Many diseases have their origins in either the genome or in reversible chemical changes to DNA known as the epigenome. Now, results of a new study from Johns Hopkins scientists show a connection between these two "maps." The findings, reported on the website of the American Journal of Human Genetics, could help disease trackers find patterns in those overlays that could offer clues to the causes of and possible treatments for complex genetic conditions, including many cancers and metabolic disorders.
"By showing the connections between genetic variants and epigenetic information, we're providing epidemiologists with a road map," says Andy Feinberg, M.D., M.P.H., a Gilman Scholar, the King Fahd Professor of Medicine and the director of the Center for Epigenetics in the Institute for Basic Biomedical Sciences at the Johns Hopkins University School of Medicine. "Epigenetic tags show how disease-causing genetic variants might affect distant genes that in turn contribute to the disease."
Feinberg says it has long been known that individual genetic variants in sections of DNA that don't contain blueprints for proteins (once thought of as "junk DNA") seem to alter the quantity of proteins produced far afield. That phenomenon has made it very hard for researchers to pinpoint the source of some genetic diseases or targets for their treatment. This study, Feinberg says, shows that these genetic variants may be acting on distant protein-forming genes by influencing epigenetic tags, or chemical add-ons, atop the DNA.
Feinberg; co-leader Dani Fallin, Ph.D., professor and chair of the Department of Mental Health at the Bloomberg School of Public Health and director of the Wendy Klag Center for Autism and Developmental Disabilities; and their team analyzed genetic data from hundreds of healthy participants in three studies to first figure out what a normal epigenetic pattern looks like. Although it's now common to compare the genomes of healthy and sick populations to identify predispositions for diseases, it has not been possible to compare epigenomes this way. The researchers zoomed in on one type of epigenetic change, the attachment of a chemical tag called a methyl group to a particular site on DNA. Known as methylation, these tags affect whether genes produce any protein, and if so, how much.
The team then looked for the relationship between the resulting epigenetic data and genetic data. Human genetic code is marked by telltale blocks of DNA that children tend to inherit from their parents in unbroken chunks called haplotypes. One of these blocks is often fingered as a suspect when a genetic disease arises. However, since the blocks are comprised of hundreds of thousands of "letters" of DNA code, researchers are not often able to identify the culprit mutation, or the protein-forming genes it affects, which may lie somewhere else in the block.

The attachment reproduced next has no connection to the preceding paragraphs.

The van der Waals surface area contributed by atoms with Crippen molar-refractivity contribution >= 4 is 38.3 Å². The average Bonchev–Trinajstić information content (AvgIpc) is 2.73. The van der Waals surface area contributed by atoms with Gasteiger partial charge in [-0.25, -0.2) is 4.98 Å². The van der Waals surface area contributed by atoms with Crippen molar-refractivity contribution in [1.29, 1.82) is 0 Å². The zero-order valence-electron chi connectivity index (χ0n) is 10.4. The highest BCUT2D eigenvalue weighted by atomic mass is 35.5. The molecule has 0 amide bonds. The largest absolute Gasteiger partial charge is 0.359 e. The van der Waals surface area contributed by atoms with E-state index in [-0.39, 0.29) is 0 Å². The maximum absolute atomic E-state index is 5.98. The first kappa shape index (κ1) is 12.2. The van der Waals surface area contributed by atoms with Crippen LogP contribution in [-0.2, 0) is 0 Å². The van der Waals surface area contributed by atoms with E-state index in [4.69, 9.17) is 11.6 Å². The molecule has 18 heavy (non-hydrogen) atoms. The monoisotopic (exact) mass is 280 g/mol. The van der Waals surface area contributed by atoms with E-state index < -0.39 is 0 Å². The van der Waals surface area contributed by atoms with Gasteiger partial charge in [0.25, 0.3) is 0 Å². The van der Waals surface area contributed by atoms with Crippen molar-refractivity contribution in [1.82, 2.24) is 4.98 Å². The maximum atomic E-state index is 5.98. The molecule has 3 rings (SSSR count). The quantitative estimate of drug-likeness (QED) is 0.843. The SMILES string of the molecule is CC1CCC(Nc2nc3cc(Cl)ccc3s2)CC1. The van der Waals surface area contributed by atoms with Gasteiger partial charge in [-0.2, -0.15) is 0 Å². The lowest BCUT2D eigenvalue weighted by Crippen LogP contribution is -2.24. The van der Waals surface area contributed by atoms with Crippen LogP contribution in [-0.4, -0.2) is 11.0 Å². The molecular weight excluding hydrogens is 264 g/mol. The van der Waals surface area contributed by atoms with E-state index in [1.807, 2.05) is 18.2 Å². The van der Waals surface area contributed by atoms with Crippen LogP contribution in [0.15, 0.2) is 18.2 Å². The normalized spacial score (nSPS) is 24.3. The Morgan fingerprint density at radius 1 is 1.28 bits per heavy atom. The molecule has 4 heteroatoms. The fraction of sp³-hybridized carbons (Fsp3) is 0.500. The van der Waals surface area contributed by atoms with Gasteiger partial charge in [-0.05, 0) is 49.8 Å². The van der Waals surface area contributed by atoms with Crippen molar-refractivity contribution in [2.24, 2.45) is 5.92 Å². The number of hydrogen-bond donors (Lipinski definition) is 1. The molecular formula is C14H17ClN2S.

Epigenetic signatures like methylation patterns also occur in blocks, which the team dubbed "GeMes," for methylation blocks controlled by genes. The researchers found that the GeMes overlapped with the long genetic blocks but were much shorter.
That led them to suspect that the protein-coding genes turned on or off by those tags must be at the root of the disease associated with a particular genetic variant found elsewhere in the block.
"Previously, people could not pinpoint the variants within a long stretch of DNA that were responsible for the disease," says Yun Liu, Ph.D., a postdoctoral fellow in Feinberg's laboratory. "But now, by detecting just one variation in DNA methylation, or one GeMe, a researcher will know that one or more of the few hundred methylated nucleotides are possibly causing the disease."
"These corresponding genetic and epigenetic maps provide new insights about the architecture of the genome and its regulatory epigenetic marks. This can inform the integration of multiple types of data in future large-scale epidemiologic studies," says Fallin.
Feinberg says he hopes that researchers will see these findings as a reason to add epigenetic analyses to ongoing genetic analyses of disease. His group's next step, he says, will be to look for GeMes associated with specific diseases, such as Crohn's and cirrhosis, in which researchers have struggled to isolate the problematic part of the genetic code. "Researchers - ourselves included - can use this information to see if the implicated gene is turned on or off in patients compared to healthy people," Feinberg says.